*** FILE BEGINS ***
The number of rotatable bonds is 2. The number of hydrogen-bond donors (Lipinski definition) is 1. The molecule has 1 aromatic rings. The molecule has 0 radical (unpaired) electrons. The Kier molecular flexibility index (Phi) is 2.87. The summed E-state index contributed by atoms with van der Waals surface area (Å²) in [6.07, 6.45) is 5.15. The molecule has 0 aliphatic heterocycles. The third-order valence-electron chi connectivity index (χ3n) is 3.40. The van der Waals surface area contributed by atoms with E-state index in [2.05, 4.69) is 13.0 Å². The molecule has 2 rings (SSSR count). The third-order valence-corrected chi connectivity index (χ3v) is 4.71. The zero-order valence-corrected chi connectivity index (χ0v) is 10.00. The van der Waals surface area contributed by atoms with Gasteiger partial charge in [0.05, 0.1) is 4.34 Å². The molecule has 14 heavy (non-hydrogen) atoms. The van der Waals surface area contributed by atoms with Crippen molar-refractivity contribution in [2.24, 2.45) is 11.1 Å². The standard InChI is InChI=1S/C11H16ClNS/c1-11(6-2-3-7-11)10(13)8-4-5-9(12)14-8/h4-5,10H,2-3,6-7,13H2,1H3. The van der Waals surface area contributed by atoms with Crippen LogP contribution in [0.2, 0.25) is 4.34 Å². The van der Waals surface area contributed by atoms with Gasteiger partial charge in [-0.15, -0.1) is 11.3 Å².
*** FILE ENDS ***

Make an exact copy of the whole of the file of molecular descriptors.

The number of rotatable bonds is 2. The number of hydrogen-bond donors (Lipinski definition) is 1. The molecule has 1 aromatic rings. The molecule has 0 radical (unpaired) electrons. The Kier molecular flexibility index (Phi) is 2.87. The summed E-state index contributed by atoms with van der Waals surface area (Å²) in [6.07, 6.45) is 5.15. The molecule has 0 aliphatic heterocycles. The third-order valence-electron chi connectivity index (χ3n) is 3.40. The van der Waals surface area contributed by atoms with E-state index in [2.05, 4.69) is 13.0 Å². The molecule has 2 rings (SSSR count). The third-order valence-corrected chi connectivity index (χ3v) is 4.71. The zero-order valence-corrected chi connectivity index (χ0v) is 10.00. The van der Waals surface area contributed by atoms with Gasteiger partial charge in [0.05, 0.1) is 4.34 Å². The molecule has 14 heavy (non-hydrogen) atoms. The van der Waals surface area contributed by atoms with Crippen molar-refractivity contribution in [2.24, 2.45) is 11.1 Å². The standard InChI is InChI=1S/C11H16ClNS/c1-11(6-2-3-7-11)10(13)8-4-5-9(12)14-8/h4-5,10H,2-3,6-7,13H2,1H3. The van der Waals surface area contributed by atoms with Crippen LogP contribution in [0.2, 0.25) is 4.34 Å². The van der Waals surface area contributed by atoms with Gasteiger partial charge in [-0.15, -0.1) is 11.3 Å².